Clay Guida and Joe Stevenson took decisions off Nathan Diaz at lightweight and in his brief spell at welterweight Nate struggled with Dong Hyun Kim and was ragdolled by Rory MacDonald. While Nick was able to avoid the issues of the wrestler for five or six years until he was thrown in at the deep end with Georges St-Pierre, Nate was forced to confront real, top notch grapplers and had nothing like the highlight reel Nick had produced in Strikeforce. Yet with Nate's recent beating of hot prospect, Michael Johnson and finishing of the UFC's top star, Conor McGregor he has suddenly begun to receive recognition similar to that of his elder brother.

When comparing the two brothers there are similarities in their games but many individual quirks. Both brothers fight with their lead foot toed inwards and are subsequently vulnerable to outside low kicks. These often off balance them and leave them with a lag time on a return or follow up. The 'leg jabs' of Carlos Condit weren't hurting anyone but they did give him time to run around to the other side of the cage while Nick Diaz regained his footing. Similarly, Nate was thrown off his feet by low kicks from Benson Henderson, Donald Cerrone and Rafael dos Anjos.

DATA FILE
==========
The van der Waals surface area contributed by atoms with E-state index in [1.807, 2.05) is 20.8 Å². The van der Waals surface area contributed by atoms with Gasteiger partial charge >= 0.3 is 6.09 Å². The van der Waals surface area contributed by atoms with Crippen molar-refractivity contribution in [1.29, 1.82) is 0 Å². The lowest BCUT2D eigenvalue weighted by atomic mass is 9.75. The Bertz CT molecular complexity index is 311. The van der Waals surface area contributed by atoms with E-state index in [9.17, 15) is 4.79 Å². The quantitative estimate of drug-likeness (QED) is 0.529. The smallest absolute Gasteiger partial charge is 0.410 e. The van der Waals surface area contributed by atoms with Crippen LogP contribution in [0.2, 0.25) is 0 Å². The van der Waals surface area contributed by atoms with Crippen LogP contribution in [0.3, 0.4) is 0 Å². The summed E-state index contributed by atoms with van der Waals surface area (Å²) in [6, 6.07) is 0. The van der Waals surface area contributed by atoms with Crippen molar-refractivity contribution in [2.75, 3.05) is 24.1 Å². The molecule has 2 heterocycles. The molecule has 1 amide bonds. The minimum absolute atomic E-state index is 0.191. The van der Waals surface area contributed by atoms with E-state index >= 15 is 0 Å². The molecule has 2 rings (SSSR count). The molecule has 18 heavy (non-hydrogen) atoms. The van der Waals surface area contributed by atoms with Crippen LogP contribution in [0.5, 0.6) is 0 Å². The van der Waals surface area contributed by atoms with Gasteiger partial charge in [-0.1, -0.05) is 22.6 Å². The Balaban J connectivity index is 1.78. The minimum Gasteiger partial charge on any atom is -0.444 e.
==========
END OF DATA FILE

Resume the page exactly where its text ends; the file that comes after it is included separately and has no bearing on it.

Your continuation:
Both men struggle to cut the cage on evasive opponents because of their bladed stance but while Nick continues to attempt this, Nate has moved to more of a counter aggressive form of boxing in his last two fights, waiting for his opponents to come to him.

Nate's best weapon is his one-two, while Nick's best weapons are his body-head flurries and his counter right hook.

Because of their narrow stances both Diaz's use the lead hook very effectively when the opponents steps in on them, but struggle to use the hook to prevent the opponent from circling past their lead foot.

Nate will often throw out a jab and lean back in hopes of catching the lead hook as the opponent steps in. A favorite of Alexis Arguello.

Nick Diaz enjoys being along the fence for the opportunity that it affords him to open up with both hands to the body. There was the use of his head to prop up Cyborg Santos and shellac his body with blows, but there was also his giving Paul Daley the double collar tie and using the old shrugging escape—sometimes combined with a cross face—to pop Daley's hands off of one side and flow straight into bodywork.